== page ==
Dis­posal firm says no hu­man parts held in back­log


A DIS­POSAL firm un­der crim­i­nal in­ves­ti­ga­tion over its han­dling of NHS waste has de­nied claims that hu­man body parts were caught up in a back­log at its sites.

Garry Pet­ti­grew, man­ag­ing di­rec­tor of Health­care En­vi­ron­men­tal Ser­vices (HES), said it was not true that am­pu­tated limbs and other tis­sue were among the refuse that built up.

Fif­teen NHS trusts in York­shire and Hum­ber have ditched their waste con­tracts with the com­pany. En­vi­ron­men­tal en­force­ment ac­tion has been launched and re­stric­tions placed on the HES site in Nor­man­ton, West York­shire.

Mr Pet­ti­grew told the BBC that “anatom­i­cal waste” was al­ways stored se­curely and pri­ori­tised for de­struc­tion.

And he re­peated his claim, made when the is­sue be­came pub­lic last Fri­day, that a “lack of in­cin­er­a­tion ca­pac­ity” was be­hind the prob­lem.

He told the BBC: “Ev­ery sin­gle part that peo­ple are re­fer­ring to there is dealt with se­curely, pro­fes­sion­ally, and any anatom­i­cal waste would be stored in fridges and at the same time pri­ori­tised for out­ward bound.”

On Tues­day, Health Min­is­ter Stephen Bar­clay told MPs that more than 3.5 tonnes of hu­man body parts was stock­piled at four sites by HES. The com­pany col­lected £31m last year to burn waste, but “just 1.1 per cent of this clin­i­cal waste is anatom­i­cal”.

Some of the com­pany’s NHS con­tracts have now been ter­mi­nated af­ter the En­vi­ron­ment Agency said on Oc­to­ber 5 that HES had been found to be in breach of per­mits at four of its six sites in Eng­land which deal with clin­i­cal waste and a crim­i­nal in­ves­ti­ga­tion had been launched.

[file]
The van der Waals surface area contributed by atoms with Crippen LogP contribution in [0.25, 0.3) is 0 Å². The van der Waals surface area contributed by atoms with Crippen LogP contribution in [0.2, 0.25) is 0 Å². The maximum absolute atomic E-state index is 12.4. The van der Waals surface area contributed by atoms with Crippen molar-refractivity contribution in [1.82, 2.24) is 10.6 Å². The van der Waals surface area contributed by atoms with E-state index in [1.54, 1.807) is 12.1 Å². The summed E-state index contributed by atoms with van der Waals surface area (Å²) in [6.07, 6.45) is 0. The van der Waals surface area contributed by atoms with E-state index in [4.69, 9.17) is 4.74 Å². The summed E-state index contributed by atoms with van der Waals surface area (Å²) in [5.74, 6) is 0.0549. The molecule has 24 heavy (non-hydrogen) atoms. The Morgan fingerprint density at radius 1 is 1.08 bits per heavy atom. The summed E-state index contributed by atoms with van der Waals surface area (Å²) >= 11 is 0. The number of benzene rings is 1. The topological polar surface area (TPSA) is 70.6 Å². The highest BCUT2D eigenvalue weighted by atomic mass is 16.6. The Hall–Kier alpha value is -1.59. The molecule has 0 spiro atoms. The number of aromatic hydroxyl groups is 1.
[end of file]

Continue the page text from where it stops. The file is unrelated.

As part of its en­force­ment ac­tiv­ity, it has par­tially sus­pended the com­pany’s per­mit at the Nor­man­ton site, which will pre­vent it from ac­cept­ing any more in­cin­er­a­tor-only waste.

The Scot­tish En­vi­ron­ment Pro­tec­tion Agency (Sepa) also con­firmed that it is­sued en­force­ment no­tices at sites in Dundee and Shotts last month, where its of­fi­cers are con­duct­ing “on­go­ing mon­i­tor­ing”.

The Depart­ment of Health and So­cial Care (DHSC) said there was “ab­so­lutely no risk” to pub­lic health.

Yes­ter­day Mr Pet­ti­grew told the BBC that the fault was down to a fall in ca­pac­ity at in­cin­er­a­tors.

He said: “We’ve had this con- tract since 2010. If you go back to the ar­ti­cles in 2010, this was the jewel in the crown of NHS Eng­land, that we had saved them £30m for award­ing this con­tract to us.

“For the last eight years we have done this con­tract and never seen the si­t­u­a­tion we are in now.”

NHS trusts in Leeds, York, Sh­effield, Brad­ford and North Lin­colnshire were among those served by the HES Nor­man­ton site.

The York­shire trusts said they had con­tin­gency plans in place and no op­er­a­tions had been can­celled as re­sult of con­cerns over HES.

From Mon­day morn­ing, fa­cil­i­ties man­age­ment com­pany Mi­tie took over their waste dis­posal ser­vices.

Top, and above, hob­by­ist Ge­off Arm­strong with his model of a Mark IV Bri­tish First World War tank, which he fash­ioned out of wood, and which will be put on show at Carlisle Cas­tle.

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